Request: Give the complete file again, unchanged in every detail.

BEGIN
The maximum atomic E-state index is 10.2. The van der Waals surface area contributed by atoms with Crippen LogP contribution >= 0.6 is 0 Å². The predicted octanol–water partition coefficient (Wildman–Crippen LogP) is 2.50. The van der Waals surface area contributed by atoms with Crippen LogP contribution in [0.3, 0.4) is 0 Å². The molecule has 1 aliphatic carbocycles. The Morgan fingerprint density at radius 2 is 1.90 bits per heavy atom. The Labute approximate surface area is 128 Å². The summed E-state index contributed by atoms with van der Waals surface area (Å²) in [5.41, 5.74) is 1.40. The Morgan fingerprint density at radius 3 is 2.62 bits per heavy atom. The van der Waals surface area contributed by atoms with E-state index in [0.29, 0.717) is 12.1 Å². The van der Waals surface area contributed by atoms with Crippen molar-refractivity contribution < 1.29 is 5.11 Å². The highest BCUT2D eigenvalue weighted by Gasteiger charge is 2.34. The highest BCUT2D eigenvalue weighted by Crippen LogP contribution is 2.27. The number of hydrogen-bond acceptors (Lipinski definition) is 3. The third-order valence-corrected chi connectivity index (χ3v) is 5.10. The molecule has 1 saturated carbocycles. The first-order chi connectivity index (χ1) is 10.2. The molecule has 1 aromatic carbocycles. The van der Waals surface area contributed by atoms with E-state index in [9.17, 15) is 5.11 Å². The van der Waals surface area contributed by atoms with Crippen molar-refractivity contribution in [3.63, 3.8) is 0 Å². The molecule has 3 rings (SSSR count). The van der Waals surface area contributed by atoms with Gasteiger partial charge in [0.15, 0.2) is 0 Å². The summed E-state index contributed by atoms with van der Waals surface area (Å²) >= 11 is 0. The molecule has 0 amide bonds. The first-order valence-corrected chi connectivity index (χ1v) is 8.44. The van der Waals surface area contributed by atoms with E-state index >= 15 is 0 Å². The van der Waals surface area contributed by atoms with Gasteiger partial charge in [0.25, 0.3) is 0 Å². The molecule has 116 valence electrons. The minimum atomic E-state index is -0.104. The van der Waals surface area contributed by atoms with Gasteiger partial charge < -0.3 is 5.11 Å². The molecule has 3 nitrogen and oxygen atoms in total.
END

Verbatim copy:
The maximum atomic E-state index is 10.2. The van der Waals surface area contributed by atoms with Crippen LogP contribution >= 0.6 is 0 Å². The predicted octanol–water partition coefficient (Wildman–Crippen LogP) is 2.50. The van der Waals surface area contributed by atoms with Crippen LogP contribution in [0.3, 0.4) is 0 Å². The molecule has 1 aliphatic carbocycles. The Morgan fingerprint density at radius 2 is 1.90 bits per heavy atom. The Labute approximate surface area is 128 Å². The summed E-state index contributed by atoms with van der Waals surface area (Å²) in [5.41, 5.74) is 1.40. The Morgan fingerprint density at radius 3 is 2.62 bits per heavy atom. The van der Waals surface area contributed by atoms with E-state index in [0.29, 0.717) is 12.1 Å². The van der Waals surface area contributed by atoms with Crippen molar-refractivity contribution < 1.29 is 5.11 Å². The highest BCUT2D eigenvalue weighted by Gasteiger charge is 2.34. The highest BCUT2D eigenvalue weighted by Crippen LogP contribution is 2.27. The number of hydrogen-bond acceptors (Lipinski definition) is 3. The third-order valence-corrected chi connectivity index (χ3v) is 5.10. The molecule has 1 saturated carbocycles. The first-order chi connectivity index (χ1) is 10.2. The molecule has 1 aromatic carbocycles. The van der Waals surface area contributed by atoms with E-state index in [9.17, 15) is 5.11 Å². The van der Waals surface area contributed by atoms with Crippen molar-refractivity contribution in [3.63, 3.8) is 0 Å². The molecule has 3 rings (SSSR count). The van der Waals surface area contributed by atoms with Gasteiger partial charge in [0.15, 0.2) is 0 Å². The summed E-state index contributed by atoms with van der Waals surface area (Å²) >= 11 is 0. The molecule has 0 amide bonds. The first-order valence-corrected chi connectivity index (χ1v) is 8.44. The van der Waals surface area contributed by atoms with E-state index >= 15 is 0 Å². The van der Waals surface area contributed by atoms with Gasteiger partial charge in [0.25, 0.3) is 0 Å². The molecule has 116 valence electrons. The minimum atomic E-state index is -0.104. The van der Waals surface area contributed by atoms with Gasteiger partial charge < -0.3 is 5.11 Å². The molecule has 3 nitrogen and oxygen atoms in total.